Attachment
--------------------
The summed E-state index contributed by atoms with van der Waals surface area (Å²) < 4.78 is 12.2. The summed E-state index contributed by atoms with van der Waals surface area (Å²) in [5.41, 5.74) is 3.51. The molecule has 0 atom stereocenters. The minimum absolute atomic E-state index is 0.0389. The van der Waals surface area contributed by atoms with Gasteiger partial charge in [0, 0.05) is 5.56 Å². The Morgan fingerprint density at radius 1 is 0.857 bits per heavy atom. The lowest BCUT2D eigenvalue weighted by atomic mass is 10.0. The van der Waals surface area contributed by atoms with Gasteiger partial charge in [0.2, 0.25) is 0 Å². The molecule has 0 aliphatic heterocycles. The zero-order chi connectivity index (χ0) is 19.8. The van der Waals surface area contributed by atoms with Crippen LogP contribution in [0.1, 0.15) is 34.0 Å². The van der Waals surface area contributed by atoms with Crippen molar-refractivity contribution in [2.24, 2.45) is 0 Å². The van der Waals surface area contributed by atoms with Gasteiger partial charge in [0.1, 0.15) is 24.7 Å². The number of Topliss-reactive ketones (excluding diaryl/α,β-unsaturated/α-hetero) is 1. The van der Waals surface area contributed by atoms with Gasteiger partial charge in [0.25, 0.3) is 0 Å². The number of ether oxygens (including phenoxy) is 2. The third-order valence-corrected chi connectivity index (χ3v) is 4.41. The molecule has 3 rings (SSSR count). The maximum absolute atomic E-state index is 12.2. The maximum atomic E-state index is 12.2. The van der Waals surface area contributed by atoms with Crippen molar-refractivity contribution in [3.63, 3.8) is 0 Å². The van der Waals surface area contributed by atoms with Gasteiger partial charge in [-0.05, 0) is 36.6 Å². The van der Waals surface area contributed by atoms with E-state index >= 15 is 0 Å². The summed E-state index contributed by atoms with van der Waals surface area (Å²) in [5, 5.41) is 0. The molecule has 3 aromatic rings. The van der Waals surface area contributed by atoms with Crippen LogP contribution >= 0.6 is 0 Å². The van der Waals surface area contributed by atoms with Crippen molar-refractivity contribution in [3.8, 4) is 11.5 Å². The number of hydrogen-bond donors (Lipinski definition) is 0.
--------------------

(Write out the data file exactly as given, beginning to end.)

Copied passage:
The summed E-state index contributed by atoms with van der Waals surface area (Å²) < 4.78 is 12.2. The summed E-state index contributed by atoms with van der Waals surface area (Å²) in [5.41, 5.74) is 3.51. The molecule has 0 atom stereocenters. The minimum absolute atomic E-state index is 0.0389. The van der Waals surface area contributed by atoms with Gasteiger partial charge in [0, 0.05) is 5.56 Å². The Morgan fingerprint density at radius 1 is 0.857 bits per heavy atom. The lowest BCUT2D eigenvalue weighted by atomic mass is 10.0. The van der Waals surface area contributed by atoms with Gasteiger partial charge in [0.2, 0.25) is 0 Å². The molecule has 0 aliphatic heterocycles. The zero-order chi connectivity index (χ0) is 19.8. The van der Waals surface area contributed by atoms with Crippen LogP contribution in [0.1, 0.15) is 34.0 Å². The van der Waals surface area contributed by atoms with Crippen molar-refractivity contribution in [2.24, 2.45) is 0 Å². The van der Waals surface area contributed by atoms with Gasteiger partial charge in [0.1, 0.15) is 24.7 Å². The number of Topliss-reactive ketones (excluding diaryl/α,β-unsaturated/α-hetero) is 1. The van der Waals surface area contributed by atoms with Gasteiger partial charge in [0.25, 0.3) is 0 Å². The number of ether oxygens (including phenoxy) is 2. The third-order valence-corrected chi connectivity index (χ3v) is 4.41. The molecule has 3 rings (SSSR count). The maximum absolute atomic E-state index is 12.2. The maximum atomic E-state index is 12.2. The van der Waals surface area contributed by atoms with Crippen molar-refractivity contribution in [3.63, 3.8) is 0 Å². The van der Waals surface area contributed by atoms with Gasteiger partial charge in [-0.05, 0) is 36.6 Å². The van der Waals surface area contributed by atoms with E-state index >= 15 is 0 Å². The summed E-state index contributed by atoms with van der Waals surface area (Å²) in [5, 5.41) is 0. The molecule has 3 aromatic rings. The van der Waals surface area contributed by atoms with Crippen LogP contribution >= 0.6 is 0 Å². The van der Waals surface area contributed by atoms with Crippen molar-refractivity contribution in [3.8, 4) is 11.5 Å². The number of hydrogen-bond donors (Lipinski definition) is 0.